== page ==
A Public-Private Stimulus Program for the City to Preserve Affordable Housing Creating Thousands of Jobs and Building a Bridge to The City’s Recovery. A Program for This Mayor and the Next.

By Michael D. Lappin
February 4, 2021

Today’s historically low interest rates create an extraordinary opportunity to repair and stabilize vulnerable affordable housing.  A new program, let’s call it Rehab Plus (RP), patterned after successful preservation efforts of a generation ago, can shore up low and moderate income housing, create thousands of jobs, and provide a needed stimulus to help restore the City’s economy.  For residents it means safe and secure housing for years to come.

Rehab Plus would provide monies for essential repairs by combining today’s low cost private financing (long-term rates are in the mid-3% range), with a modest amount of 1% publicly subsidized subordinate loans and real estate tax relief.  City or State mortgage insurance is available for eligible mortgage loans. The program would be targeted to apartment buildings where average rents are affordable to lower income and working families of the City. In order to reach as many buildings as possible, the program’s processing would be streamlined to make it easily accessible to small building owners.

The potential size of the program is huge. Over 1.5 million New Yorkers whose families earn below the area median income (AMI) live in private and non-profit-owned rental buildings. This is where retirees, service workers of all types and essential workers live with their families. These are the workers who keep our City functioning. Even if they wanted to move, most don’t have the luxury of leaving the City.

Much of this housing is 60 years old and older, in buildings with fewer than 50 units, and have a variety of serious physical needs. Some of those deficiencies – poor heat, leaky plumbing, drafty windows – are incubators of health problems which might have contributed to high levels of COVID infections in lower income neighborhoods.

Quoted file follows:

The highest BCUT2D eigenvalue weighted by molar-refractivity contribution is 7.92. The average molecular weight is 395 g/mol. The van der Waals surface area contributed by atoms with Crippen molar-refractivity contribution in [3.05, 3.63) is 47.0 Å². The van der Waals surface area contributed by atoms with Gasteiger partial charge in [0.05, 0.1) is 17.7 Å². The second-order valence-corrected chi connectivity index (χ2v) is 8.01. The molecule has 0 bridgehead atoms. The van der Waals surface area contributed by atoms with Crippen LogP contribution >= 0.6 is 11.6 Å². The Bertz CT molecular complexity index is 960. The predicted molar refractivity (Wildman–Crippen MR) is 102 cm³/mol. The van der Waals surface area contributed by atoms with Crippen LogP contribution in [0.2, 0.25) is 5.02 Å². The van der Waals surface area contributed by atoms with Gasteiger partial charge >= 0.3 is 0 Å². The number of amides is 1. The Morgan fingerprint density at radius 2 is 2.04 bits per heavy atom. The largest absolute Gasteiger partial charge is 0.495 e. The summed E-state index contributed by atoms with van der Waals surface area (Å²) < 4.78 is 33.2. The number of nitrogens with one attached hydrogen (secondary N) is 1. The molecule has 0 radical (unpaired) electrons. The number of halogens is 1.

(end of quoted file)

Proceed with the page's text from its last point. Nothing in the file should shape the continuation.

Many owners of these buildings are inexperienced and lack the financial resources to fully address those needs. They might have the wherewithal to fix plumbing leaks, but not enough to pay the $6000-$8000 per apartment to replace the plumbing that causes those leaks. The mismatch between costly building upgrades and owner resources becomes increasingly apparent as one goes down the continuum of affordable housing. An ironic, if unintended consequence of the tight strictures of the Tenant Protection Act of 2019, is that it has compounded the difficulties these properties have in obtaining financing for needed repairs.

Rehab Plus can cut through these problems. It can provide a safety net for  vulnerable housing, thus avoiding the risk of further deterioration during what may be a prolonged period for the City’s economy to recover.  This financing program would act as a bridge to that recovery.

How precisely would the program work? Participating lenders would partner with the City to provide low cost mortgage loans to refinance existing debt and fund rehabilitation for targeted buildings.  These funds would be combined with expanded real estate tax relief[1] and, to the extent needed, up to $10,000 a unit of 1% (possibly interest only) of public funds, subordinate to the mortgage. For elderly, very low income tenants and those impacted by COVID, rental assistance may be coordinated with the program.

Renovation work would center on upgrading or replacing essential building systems – boiler/burner, plumbing, electrical, elevator and the building’s envelope – roof, pointing and windows.  Standards for scopes of work that would extend the useful life of these systems for another 20 years or so would be pre-approved with the City. For additional non-critical work, the buildings finances would be restructured to provide sufficient cash flow to make future upgrades, as well as pay for sound management and maintenance, with operating margins sufficient to meet bank lending standards.

Applying this formula to a sample of buildings with average rents affordable at the 60% to 80% AMI range (families of three earning between $58 and $77 thousand a year), it is estimated that up to $20,000 to $30,000 per apartment of new money could be feasibly lent for renovation.[2]  For many buildings, this should be a sufficient amount to meet the above standard.[3] Mortgage insurance might be available for private lenders if at least 20% of the private and public loan proceeds go toward renovation.